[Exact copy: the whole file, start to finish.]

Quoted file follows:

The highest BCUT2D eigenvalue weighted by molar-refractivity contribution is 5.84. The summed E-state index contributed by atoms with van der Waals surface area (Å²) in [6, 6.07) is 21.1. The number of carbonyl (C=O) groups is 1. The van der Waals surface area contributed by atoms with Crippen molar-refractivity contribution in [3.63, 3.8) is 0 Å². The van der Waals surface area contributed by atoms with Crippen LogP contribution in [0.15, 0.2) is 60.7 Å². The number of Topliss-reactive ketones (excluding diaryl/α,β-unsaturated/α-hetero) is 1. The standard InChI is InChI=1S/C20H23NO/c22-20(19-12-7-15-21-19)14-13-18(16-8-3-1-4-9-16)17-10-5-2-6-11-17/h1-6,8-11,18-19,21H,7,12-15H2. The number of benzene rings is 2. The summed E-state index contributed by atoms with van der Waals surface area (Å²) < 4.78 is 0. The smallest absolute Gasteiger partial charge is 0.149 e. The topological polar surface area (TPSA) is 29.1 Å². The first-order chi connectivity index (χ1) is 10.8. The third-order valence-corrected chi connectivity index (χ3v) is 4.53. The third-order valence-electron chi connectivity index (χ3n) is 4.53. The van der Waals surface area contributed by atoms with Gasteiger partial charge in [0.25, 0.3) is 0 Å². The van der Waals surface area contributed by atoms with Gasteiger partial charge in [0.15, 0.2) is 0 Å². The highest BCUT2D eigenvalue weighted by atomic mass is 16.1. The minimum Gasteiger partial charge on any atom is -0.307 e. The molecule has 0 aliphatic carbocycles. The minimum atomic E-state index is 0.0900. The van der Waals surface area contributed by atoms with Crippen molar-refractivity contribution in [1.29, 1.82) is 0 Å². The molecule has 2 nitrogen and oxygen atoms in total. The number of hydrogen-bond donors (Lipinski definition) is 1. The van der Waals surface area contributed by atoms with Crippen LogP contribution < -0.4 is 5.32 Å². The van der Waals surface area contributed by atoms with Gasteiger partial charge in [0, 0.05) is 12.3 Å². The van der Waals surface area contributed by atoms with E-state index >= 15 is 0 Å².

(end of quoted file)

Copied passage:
The highest BCUT2D eigenvalue weighted by molar-refractivity contribution is 5.84. The summed E-state index contributed by atoms with van der Waals surface area (Å²) in [6, 6.07) is 21.1. The number of carbonyl (C=O) groups is 1. The van der Waals surface area contributed by atoms with Crippen molar-refractivity contribution in [3.63, 3.8) is 0 Å². The van der Waals surface area contributed by atoms with Crippen LogP contribution in [0.15, 0.2) is 60.7 Å². The number of Topliss-reactive ketones (excluding diaryl/α,β-unsaturated/α-hetero) is 1. The standard InChI is InChI=1S/C20H23NO/c22-20(19-12-7-15-21-19)14-13-18(16-8-3-1-4-9-16)17-10-5-2-6-11-17/h1-6,8-11,18-19,21H,7,12-15H2. The number of benzene rings is 2. The summed E-state index contributed by atoms with van der Waals surface area (Å²) < 4.78 is 0. The smallest absolute Gasteiger partial charge is 0.149 e. The topological polar surface area (TPSA) is 29.1 Å². The first-order chi connectivity index (χ1) is 10.8. The third-order valence-corrected chi connectivity index (χ3v) is 4.53. The third-order valence-electron chi connectivity index (χ3n) is 4.53. The van der Waals surface area contributed by atoms with Gasteiger partial charge in [0.25, 0.3) is 0 Å². The van der Waals surface area contributed by atoms with Gasteiger partial charge in [0.15, 0.2) is 0 Å². The highest BCUT2D eigenvalue weighted by atomic mass is 16.1. The minimum Gasteiger partial charge on any atom is -0.307 e. The molecule has 0 aliphatic carbocycles. The minimum atomic E-state index is 0.0900. The van der Waals surface area contributed by atoms with Crippen molar-refractivity contribution in [1.29, 1.82) is 0 Å². The molecule has 2 nitrogen and oxygen atoms in total. The number of hydrogen-bond donors (Lipinski definition) is 1. The van der Waals surface area contributed by atoms with Crippen LogP contribution < -0.4 is 5.32 Å². The van der Waals surface area contributed by atoms with Gasteiger partial charge in [0, 0.05) is 12.3 Å². The van der Waals surface area contributed by atoms with E-state index >= 15 is 0 Å².